The cookies came out tasting better than I expected, but they just didn't have the look I was going for. Instead they looked amateurish and messy. See, on the food network site where this recipe originated, the cookies looked like this:
Perfect lines, perfect circles, equal doughs - just right. Mine, however, were a little sloppier looking.

This cookie is made by creating the two different doughs - vanilla and chocolate - and then rolling each out into a rectangle. After chilling them both, you lay one on top of the other, like so:
Then you roll the dough up into a tight cylinder creating the spiral look inside. This is returned to the fridge for a few hours, or until you're ready to slice and bake.
Since I didn't have a great knife to cut this, I put it in the freezer for about half an hour before slicing.
The cookies actually came out pretty nicely - in 1/4 inch slices. Half way through the slicing I stuck it back in for a few minutes since it has softened up a little while out of the fridge. Some of them got a little squished while I sliced, but they were easy to morph back into a circular shape.
At this stage, I knew the cookies didn't look quite like the picture, since the spiral was crooked and uneven in places, and even broken in a few spots. Somehow though I imagined that during the baking process that would even out and "melt" into a perfect spiral.
Didn't happen. Oh well, they were all eaten - and were a great tasting cookie - not too sweet like a sugar cookie, so you could really taste the chocolate and the vanilla - not just sugar.

Tip of the Day: When making a chocolate and vanilla dough/batter, like these or these, always make the vanilla first so you dont' have to clean out the bowl before starting on the next dough.

Recipe: (via Food Network)

Vanilla Dough:
1/2 cup sugar
2 tbsp confectioners' sugar
1/4 tsp salt
1 large egg
1 tsp vanilla extract
1 cup unsalted butter, softened
2 cups flour

Chocolate Dough:
1 1/4 cups sugar
3/4 cup cocoa powder
1/4 tsp salt
1 cup butter, softened
1 large egg
1 1/2 cups flour

For the vanilla dough: Beat the butter until smooth. Add the two sugars and salt. Add the egg and vanilla and mix well. Gradually add the flour, mixing slowly until blended.

Turn the dough out of the bowl and divide in half. Place between 2 pieces of parchment or waxed paper. Roll into a 10 by 12 by 1/4 inch rectangle. Refrigerate until firm, about 2 hours or overnight.

For the chocolate dough: Beat the butter until smooth. Add the sugar, cocoa and salt and mix well. Add the egg and beat until smooth. Gradually add the flour, mixing slowly until blended.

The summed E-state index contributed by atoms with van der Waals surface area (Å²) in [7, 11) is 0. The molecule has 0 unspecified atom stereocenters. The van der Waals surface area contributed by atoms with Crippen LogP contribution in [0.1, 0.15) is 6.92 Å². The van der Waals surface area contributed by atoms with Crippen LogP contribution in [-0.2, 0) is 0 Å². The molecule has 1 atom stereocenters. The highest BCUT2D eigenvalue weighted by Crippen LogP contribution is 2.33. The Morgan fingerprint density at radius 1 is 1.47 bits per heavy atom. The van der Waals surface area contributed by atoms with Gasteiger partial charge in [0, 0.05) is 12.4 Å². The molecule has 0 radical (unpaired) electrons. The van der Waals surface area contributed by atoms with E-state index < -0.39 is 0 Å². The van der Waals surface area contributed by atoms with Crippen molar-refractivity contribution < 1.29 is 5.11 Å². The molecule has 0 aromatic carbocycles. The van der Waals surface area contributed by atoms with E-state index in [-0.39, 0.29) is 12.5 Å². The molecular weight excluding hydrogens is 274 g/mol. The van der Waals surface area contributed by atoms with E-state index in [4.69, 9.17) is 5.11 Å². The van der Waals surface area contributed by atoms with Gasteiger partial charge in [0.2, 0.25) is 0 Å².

Turn the dough out of the bowl and divide in half. Place between 2 pieces of parchment or waxed paper. Roll into a 10 by 12 by 1/4 inch rectangle. Refrigerate until firm, about 2 hours or overnight.

Take out one of the chocolate doughs and brush the top lightly with cold water. Place the vanilla dough carefully on top and lightly press to smooth and seal the doughs together. Trim the edges if needed. Brush the surface of the dough lightly with cold water. With the long edge facing you, roll into a tight cylinder. Position the sandwiched doughs with the long edge facing you. Using the edge of the paper as a guide, roll the doughs into a tight cylinder.

Wrap in plastic and refrigerate for 1 hour. Repeat with remaining 2 sheets of dough.

Slice the dough into 1/4-inch thick cookies. Bake on parchment-lined baking sheets at 325 F until just golden - about 14 to 16 minutes.

Wednesday, July 22, 2009

Six Months and My Favorites

Today is my six month anniversary. Of blogging that is.

That's right, Baking and Mistaking was born six months ago today, and 70 recipes and almost 11,000 visitors later, I'm still standing.
Hopefully the next six months will be filled with more cakes, cookies, pies and tarts - and of course a few mistakes and catastrophes to keep you coming back!

So for those of you new and old, I'd love to share my top 5 recipes from the last 6 months. That's not to say I didn't enjoy the other 65, but these were my favorite to make (and eat!)

1. Linzer Tart Cookies
These were the prettiest cookies I've ever made, and they tasted really great too. Not for the beginning baker, but each step is pretty simple by itself.

2. Raspberry Chocolate Bar Cookies
Takes about ten minutes to make, but the flavor combination is out of this world! Don't leave the cinnamon out of the dough - it really makes the cookie complete.

3. Chocolate Chip Cookie Dough Cheesecake